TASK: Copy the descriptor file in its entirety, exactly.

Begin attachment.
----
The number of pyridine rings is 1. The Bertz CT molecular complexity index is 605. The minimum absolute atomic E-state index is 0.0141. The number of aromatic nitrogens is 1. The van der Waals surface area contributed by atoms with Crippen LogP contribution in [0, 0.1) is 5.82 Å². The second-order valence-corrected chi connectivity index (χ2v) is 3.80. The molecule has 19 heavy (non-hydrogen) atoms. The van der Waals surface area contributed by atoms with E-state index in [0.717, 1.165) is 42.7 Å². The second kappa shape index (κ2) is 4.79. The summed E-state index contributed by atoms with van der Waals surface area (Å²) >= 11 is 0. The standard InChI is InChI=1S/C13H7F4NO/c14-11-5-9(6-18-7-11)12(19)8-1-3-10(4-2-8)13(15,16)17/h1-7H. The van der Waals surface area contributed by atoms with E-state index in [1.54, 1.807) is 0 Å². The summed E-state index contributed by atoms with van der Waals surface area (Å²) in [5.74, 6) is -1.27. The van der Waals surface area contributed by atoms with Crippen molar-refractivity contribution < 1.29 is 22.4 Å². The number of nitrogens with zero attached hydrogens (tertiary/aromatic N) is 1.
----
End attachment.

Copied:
The number of pyridine rings is 1. The Bertz CT molecular complexity index is 605. The minimum absolute atomic E-state index is 0.0141. The number of aromatic nitrogens is 1. The van der Waals surface area contributed by atoms with Crippen LogP contribution in [0, 0.1) is 5.82 Å². The second-order valence-corrected chi connectivity index (χ2v) is 3.80. The molecule has 19 heavy (non-hydrogen) atoms. The van der Waals surface area contributed by atoms with E-state index in [0.717, 1.165) is 42.7 Å². The second kappa shape index (κ2) is 4.79. The summed E-state index contributed by atoms with van der Waals surface area (Å²) >= 11 is 0. The standard InChI is InChI=1S/C13H7F4NO/c14-11-5-9(6-18-7-11)12(19)8-1-3-10(4-2-8)13(15,16)17/h1-7H. The van der Waals surface area contributed by atoms with E-state index in [1.54, 1.807) is 0 Å². The summed E-state index contributed by atoms with van der Waals surface area (Å²) in [5.74, 6) is -1.27. The van der Waals surface area contributed by atoms with Crippen molar-refractivity contribution < 1.29 is 22.4 Å². The number of nitrogens with zero attached hydrogens (tertiary/aromatic N) is 1.